Reinvigorate NATO. The 73-year-old alliance reached its peak under the former President TrumpDonald TrumpTrump issues statement claiming hole-in-one on Florida Pelosi course: ‘I fear for our democracy’ if Republicans win January 6 House panel vote to advance Navarro contempt proceedings , Scavino PLUS, who scorned it as an anachronism that allows our European partners to bleed America for defense subsidies. Putin’s drive to bring the Russian empire together and the grim threats of nuclear attack against any nation that interferes have been a stark reminder to the allies why NATO remains indispensable to their mutual security. In fact, NATO membership is now Europe’s strongest barrier against Russian expansionism.
Solidify the national identity of Ukraine. In a long historical tract to Russian troops, Putin argues that Russians and Ukrainians “are one people” and that “true Ukrainian sovereignty is only possible in partnership with Russia”. Ukrainians disagree, and for the first time since independence a majority in favor of joining NATO. Even if Russian forces score a quick first victory, Putin could face a long and bloody insurgency. The United States should arm Ukrainians ready to fight for their freedom.
Support President Biden. The crisis allowed Biden to flesh out his claim that “America is back” in its leading role in collective security and solving global problems. His resolute stance against Putin’s inextinguishable demands has helped him win the trust of our European allies and begin to repair the damage the Afghan debacle has done to his reputation for foreign policy skill. The White House is now imposing punitive sanctions that will hurt Russia’s fragile economy by denying Moscow access to the international banking and financial system.
Unite Europe. There has been little clarity between Biden and key European leaders on how to respond to Putin’s belligerence. European Union leaders are also imposing sanctions and German Chancellor Olaf Scholz has frozen the Nord Stream 2 pipeline, which is intended to send Russian gas to Europe. This is potentially a blow to the Russian economy, which is heavily dependent on oil and gas exports. It would also mean major sacrifices for Europeans, who depend on Russia for 40% of their energy.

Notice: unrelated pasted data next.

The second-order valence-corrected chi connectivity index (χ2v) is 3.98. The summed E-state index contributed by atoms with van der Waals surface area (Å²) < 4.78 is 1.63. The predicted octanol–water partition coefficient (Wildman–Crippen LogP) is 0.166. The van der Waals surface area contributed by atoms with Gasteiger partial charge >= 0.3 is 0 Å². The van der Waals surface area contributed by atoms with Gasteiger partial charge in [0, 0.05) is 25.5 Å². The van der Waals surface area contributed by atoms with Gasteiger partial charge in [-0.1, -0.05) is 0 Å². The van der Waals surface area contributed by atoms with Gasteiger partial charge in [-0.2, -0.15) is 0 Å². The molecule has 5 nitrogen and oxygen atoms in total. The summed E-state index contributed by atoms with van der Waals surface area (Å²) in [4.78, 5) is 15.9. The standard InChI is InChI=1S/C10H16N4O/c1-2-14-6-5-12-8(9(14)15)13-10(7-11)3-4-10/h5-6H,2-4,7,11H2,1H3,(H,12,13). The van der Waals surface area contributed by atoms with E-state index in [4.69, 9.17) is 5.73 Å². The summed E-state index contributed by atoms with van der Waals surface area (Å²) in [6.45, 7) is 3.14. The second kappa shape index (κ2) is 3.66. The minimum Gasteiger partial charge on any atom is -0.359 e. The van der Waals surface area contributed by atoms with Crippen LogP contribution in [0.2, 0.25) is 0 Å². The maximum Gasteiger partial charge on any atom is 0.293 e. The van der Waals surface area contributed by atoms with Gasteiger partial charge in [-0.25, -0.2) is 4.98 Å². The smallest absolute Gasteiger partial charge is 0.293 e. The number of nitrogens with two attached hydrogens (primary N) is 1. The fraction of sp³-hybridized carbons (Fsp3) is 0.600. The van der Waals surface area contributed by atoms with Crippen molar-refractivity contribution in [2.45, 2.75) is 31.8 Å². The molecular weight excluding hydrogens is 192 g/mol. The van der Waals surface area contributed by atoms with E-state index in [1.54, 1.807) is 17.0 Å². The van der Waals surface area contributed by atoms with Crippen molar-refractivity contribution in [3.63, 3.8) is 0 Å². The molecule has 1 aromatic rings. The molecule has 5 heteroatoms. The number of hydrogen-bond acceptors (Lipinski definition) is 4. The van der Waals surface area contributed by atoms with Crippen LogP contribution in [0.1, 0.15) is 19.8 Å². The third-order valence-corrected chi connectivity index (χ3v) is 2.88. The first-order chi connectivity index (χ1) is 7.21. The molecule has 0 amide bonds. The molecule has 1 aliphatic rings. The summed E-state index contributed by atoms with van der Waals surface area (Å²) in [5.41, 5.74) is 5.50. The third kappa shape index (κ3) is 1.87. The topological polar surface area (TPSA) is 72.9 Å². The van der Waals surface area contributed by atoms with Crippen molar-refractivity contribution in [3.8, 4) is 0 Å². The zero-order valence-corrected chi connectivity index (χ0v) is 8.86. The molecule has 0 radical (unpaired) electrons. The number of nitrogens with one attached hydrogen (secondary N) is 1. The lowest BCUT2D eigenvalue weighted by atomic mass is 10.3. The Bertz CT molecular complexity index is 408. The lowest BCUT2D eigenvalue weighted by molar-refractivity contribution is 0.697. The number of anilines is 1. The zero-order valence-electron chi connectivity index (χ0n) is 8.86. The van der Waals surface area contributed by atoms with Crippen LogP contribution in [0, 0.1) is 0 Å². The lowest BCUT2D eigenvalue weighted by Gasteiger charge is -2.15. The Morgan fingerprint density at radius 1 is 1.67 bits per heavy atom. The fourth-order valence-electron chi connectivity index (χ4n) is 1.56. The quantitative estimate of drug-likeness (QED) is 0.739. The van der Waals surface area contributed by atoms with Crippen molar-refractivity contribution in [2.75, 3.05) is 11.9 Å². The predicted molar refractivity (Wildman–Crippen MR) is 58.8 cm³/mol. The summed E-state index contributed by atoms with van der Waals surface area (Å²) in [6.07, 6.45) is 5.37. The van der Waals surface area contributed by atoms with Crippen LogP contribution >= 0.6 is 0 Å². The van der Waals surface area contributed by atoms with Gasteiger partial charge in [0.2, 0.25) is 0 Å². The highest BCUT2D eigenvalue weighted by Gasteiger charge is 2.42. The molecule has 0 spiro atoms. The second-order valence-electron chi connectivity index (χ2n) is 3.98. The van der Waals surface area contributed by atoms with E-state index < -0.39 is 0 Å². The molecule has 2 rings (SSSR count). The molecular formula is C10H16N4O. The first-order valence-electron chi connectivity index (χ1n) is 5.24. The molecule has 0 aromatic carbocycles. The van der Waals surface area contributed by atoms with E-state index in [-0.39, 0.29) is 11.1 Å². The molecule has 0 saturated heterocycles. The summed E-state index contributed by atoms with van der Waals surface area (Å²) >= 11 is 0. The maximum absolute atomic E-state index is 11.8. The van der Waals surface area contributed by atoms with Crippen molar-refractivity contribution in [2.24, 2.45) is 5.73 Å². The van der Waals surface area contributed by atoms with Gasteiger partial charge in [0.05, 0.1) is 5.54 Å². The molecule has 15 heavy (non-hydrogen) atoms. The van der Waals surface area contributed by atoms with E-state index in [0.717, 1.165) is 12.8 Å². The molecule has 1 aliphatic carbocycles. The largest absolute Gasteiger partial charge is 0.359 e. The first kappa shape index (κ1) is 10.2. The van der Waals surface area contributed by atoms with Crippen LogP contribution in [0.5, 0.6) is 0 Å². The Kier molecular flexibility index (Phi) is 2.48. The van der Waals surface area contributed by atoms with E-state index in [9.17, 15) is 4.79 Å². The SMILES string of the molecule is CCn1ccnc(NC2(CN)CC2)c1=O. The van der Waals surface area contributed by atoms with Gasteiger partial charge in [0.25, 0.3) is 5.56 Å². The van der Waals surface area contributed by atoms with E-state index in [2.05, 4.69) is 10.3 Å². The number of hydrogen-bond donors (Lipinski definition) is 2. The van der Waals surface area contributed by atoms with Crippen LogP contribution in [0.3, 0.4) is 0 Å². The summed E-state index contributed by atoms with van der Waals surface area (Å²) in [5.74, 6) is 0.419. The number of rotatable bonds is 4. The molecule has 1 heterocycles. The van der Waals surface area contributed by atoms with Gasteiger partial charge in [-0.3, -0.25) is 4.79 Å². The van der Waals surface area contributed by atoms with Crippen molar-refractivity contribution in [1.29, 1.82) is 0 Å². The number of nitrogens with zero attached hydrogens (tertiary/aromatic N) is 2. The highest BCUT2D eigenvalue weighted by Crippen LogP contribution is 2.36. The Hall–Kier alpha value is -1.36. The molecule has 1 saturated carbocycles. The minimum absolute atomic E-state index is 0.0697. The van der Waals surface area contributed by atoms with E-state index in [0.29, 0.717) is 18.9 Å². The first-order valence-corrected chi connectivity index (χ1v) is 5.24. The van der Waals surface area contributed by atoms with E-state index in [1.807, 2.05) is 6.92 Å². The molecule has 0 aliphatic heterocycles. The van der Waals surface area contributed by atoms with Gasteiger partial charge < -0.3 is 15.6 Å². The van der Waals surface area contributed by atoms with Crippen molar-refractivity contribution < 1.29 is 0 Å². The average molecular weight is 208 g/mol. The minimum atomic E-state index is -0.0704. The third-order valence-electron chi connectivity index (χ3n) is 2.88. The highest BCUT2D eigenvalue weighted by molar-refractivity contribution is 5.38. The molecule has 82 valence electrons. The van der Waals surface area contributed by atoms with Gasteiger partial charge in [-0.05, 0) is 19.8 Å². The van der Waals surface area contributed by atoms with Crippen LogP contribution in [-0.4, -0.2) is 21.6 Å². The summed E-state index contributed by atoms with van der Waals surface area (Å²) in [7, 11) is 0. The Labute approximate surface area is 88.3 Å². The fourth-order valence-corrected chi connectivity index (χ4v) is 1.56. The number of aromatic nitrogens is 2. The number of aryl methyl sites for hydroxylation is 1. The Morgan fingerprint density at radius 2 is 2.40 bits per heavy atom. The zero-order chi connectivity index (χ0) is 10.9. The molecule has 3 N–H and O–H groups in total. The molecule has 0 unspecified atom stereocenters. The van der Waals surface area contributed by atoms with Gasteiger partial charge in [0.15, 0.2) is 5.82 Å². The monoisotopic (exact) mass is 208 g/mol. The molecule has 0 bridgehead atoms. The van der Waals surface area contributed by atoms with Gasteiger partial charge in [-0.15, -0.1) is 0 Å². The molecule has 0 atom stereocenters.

The Ukrainian crisis orchestrated by Putin is turning into a clash between despotism and democracy. During 22 years of increasingly dictatorial and kleptocratic rule, Putin dashed hopes that Russia would break with its brutally authoritarian past and join Europe as an open, prosperous and free society that respects individual rights and Right wing state.
Instead, he spent his time rigging elections, consolidating power, helping friendly oligarchs plunder the country, suppressing dissent, assassinating regime critics, bolstering the Russian military — and to feed its historic grudge against the United States and Europe.
American “realists” who insist that today’s confrontation is our fault for failing to respect Russia’s “legitimate security interests” have their backs turned. The relatively weak states surrounding Russia pose no military threat. Neither does NATO, by design a purely defensive alliance.
Also, what Putin really fears is that his post-Soviet neighbors will reorient themselves towards Europe and start demanding things like civil liberty and a real voice in how they are governed – and that contagion spread to Russia.
The West does not have to sympathize with this fear of Putin. The best guarantee of American and European security now is a renewed commitment to deterring Russian aggression.
Will Marshall is president and founder of the Progressive Policy Institute (PPI).